Sexuality and the Emergence of a New EthicMark Blasius
An active participant in and theorist of the gay and lesbian movement, Mark Blasius contends that being gay or lesbian is by definition political. By extension, the phenomenon of a movement founded on collective identity is a quintessential part of American politics. The continually rising public consciousness of the needs and interest of gays and lesbians provides Blasius with a vehicle for showing how a particular aspect of human life comes to assume political dimensions. Upon this premise, he analyzes the process of how power is exercised through sexuality and traces the historical conditions that have made possible a gay and lesbian politics
Drawing on works of political philosophy, social science, including Foucault, and gay and lesbian studies, Blasius explores the invention of a gay and lesbian ethos, through which participation, even for apolitical gays and lesbians, goes beyond a shared culture and perspective. It is a way of life more encompassing than either sexual orientation or lifestyle alone. Though he acknowledges and reflects upon the divergent range of gay and lesbian experiences, Blasius provides a framework based on theories of power, sexuality, and ethics that elaborates the significance of the movement as a whole within contemporary society.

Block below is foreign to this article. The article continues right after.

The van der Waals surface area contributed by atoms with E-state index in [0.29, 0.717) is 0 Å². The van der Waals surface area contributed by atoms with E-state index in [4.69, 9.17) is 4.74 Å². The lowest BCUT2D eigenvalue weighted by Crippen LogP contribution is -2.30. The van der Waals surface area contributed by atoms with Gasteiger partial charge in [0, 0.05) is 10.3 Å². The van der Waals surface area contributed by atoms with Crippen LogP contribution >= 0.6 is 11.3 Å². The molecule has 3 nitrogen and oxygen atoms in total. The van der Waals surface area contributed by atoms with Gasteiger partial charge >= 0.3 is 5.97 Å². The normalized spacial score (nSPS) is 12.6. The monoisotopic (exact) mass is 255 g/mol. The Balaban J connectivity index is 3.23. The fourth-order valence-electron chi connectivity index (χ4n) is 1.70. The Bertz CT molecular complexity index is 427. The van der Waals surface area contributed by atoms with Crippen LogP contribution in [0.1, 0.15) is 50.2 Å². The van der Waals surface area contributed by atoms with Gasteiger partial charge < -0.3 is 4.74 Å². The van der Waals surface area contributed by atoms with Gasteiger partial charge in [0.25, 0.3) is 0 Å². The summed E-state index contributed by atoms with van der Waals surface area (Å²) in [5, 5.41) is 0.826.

"This important study is both an analysis of and a call to an involved politics. It opens the door to a far-reaching dialogue." —Martin Duberman, Center for Lesbian and Gay Studies, The City University of New York
"It is in the process of coming out...Blasius argues, that lesbians and gay men create themselves—as new subjects, as the producers of new truth, and as agents of social change. Blasius gives a coherent account that ties together all these processes—from coming out to the emergence of lesbian and gay studies-and goes on to show the 'ethical' contribution that lesbians and gay men make to contemporary American society." —Harvard Gay & Lesbian Review
"An engaging book that intelligently explores a range of possibilities in human relations." —George Kateb, Department of Politics, Princeton University